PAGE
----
The Trash Pack Advent Calendar!

I took a few days to lose the post-Halloween doldrums, but now I’m back, and ready to talk about candy canes. Almost.

Dino Drac’s 2013 Holiday Season has arrived, and with it, another swank logo courtesy of Jason Week. We’ll come up with something else for December, but a “Thanksgiving Day Parade” motif seemed like the right thing for right now.

I’m not making any promises as far as post frequency, partly because I can’t, but also because I just want to wing it this year. Write when I want to write, read old Star Wars Galaxy Guides when I want to read old Star Wars Galaxy Guides. Even so, I’m confident that I will make you ABSOLUTELY SICK OF SANTA CLAUS before 2014.

Let’s start now!


I found The Trash Pack Advent Calendar on Amazon, and even with its bloated price, buying one was a no-brainer.

Those who have read me since the Dark Ages know that I have a long and somewhat sordid history with toy-stuffed advent calendars, dating back to 2002. At that time, Playmobil was the only show in town, but now there’s an advent calendar for everything. (And Playmobil, desperate to retain their turf, can only respond by debuting sixty different advent calendars each year.)

It’s become overwhelming, to the point where my impulse is to just ignore all advent calendars, lest I spent 15 minutes in a K-hole at Target, trying to choose between the LEGO, Imaginext and Mega Bloks versions.

It takes a lot to make me jump at an advent calendar nowadays. A Trash Pack version was not only justification for jumping, but justification for jumping high enough to crack my head open on the ceiling. By the complete lack of give, I estimate that mine was crafted with something other than sheetrock.



Assuming you do things as instructed, you’ll open one window box each day, from December 1st through Christmas Eve. If you’re new to the Trash Pack hobby, you have my personal guarantee that this is the slowest possible way to build a collection.

I ain’t having it. I’m BLOWING MY WAD.



Yeah, I opened ‘em all. Deal with it.

Each figure – or “Trashie,” as they’re affectionately known – comes in a sealed plastic baggie. The plastic baggies are the biggest defense for opening them day by day, because getting through 24 of them at once has left my teeth chipped and my resolve forever weakened. God, tearing bags open is seriously the worst thing in the world. We just don’t notice because it’s usually over so quickly. Go spend ten minutes doing nothing but that, and tell me you’re not in the mood to kill everything that breathes.

I don’t know the names, allegiances or rarities of the Trashies I picked up. I’m a Trash Pack fan, but I’m not a fanatic. I guess what I’m saying is, I’m an apparatus with rotating blades that creates a current of air for cooling or ventilation.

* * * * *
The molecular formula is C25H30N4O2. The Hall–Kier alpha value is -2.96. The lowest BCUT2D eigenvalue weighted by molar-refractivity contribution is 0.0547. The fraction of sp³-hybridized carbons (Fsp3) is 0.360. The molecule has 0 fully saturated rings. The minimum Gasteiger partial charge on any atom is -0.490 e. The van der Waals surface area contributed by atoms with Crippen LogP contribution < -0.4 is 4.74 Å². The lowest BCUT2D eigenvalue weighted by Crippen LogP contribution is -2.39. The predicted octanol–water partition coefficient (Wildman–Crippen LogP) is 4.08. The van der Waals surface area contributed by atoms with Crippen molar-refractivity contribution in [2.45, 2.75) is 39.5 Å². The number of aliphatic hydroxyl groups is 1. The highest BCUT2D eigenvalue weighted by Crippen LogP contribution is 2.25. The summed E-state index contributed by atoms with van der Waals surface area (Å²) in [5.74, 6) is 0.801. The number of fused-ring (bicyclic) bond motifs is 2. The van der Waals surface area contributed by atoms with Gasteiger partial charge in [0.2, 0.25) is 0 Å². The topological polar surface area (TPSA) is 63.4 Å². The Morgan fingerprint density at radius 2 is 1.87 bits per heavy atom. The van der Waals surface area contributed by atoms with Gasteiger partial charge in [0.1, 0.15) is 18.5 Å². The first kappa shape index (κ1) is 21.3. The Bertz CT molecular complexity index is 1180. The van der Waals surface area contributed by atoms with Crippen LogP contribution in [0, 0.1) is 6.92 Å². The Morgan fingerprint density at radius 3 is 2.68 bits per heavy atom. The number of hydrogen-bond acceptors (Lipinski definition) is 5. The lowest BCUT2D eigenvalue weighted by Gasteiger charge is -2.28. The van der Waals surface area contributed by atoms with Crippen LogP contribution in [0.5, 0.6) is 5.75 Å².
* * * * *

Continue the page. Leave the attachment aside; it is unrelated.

I’m curious about them, though. Are any of them exclusive to this set? Are the Trashies completely randomized, meaning that I’d get an entirely different assortment if I bought a second advent calendar? A bit of research might answer these questions, but since I refuse to go through the trouble, I guess I’m not as curious as I thought.

Whatever the case, it’s a good mix. I got a bird, a pretzel and a toilet, so that’s probably stating the obvious. I’m disappointed over having received so many color-swapped doubles, but that’s a quibble far outweighed by the glory of owning the official “chair” Trashie.


Despite my limited knowledge, I had a suspicion that this guy was rare. Call it intuition, or maybe common sense, since he’s the only one covered in super metallic paint.

Turns out, I was right. His name is “Alley Alien,” and he’s considered “ultra rare.” Sadly, my notions of riches were quickly dashed by the sight of so many eBay sellers failing to get seven dollar bids. In a perfect world, I could hawk this thing to a desperate collector and make the other 23 Trashies technically-free.

That’s the problem with this set. It’s expensive. I paid thirty bucks, and because I was almost too embarrassed to admit that, it must be out of bounds. That’s more than a dollar per Trashie!

In the company’s defense, $30 might be above the original retail price. This set is a year or two old, so it’s possible that some third-party Amazon jerk took me for a ride in a shitty car that I helped pay for.

Twenty bucks sounds more reasonable, but it’s a great set either way. Given the massive thematic discrepancies between Christmas and Trashies, blending the two was a completely welcomed WTF moment. Letting Trash Pack toys fuel a kid’s holiday celebration? That’s pretty cool.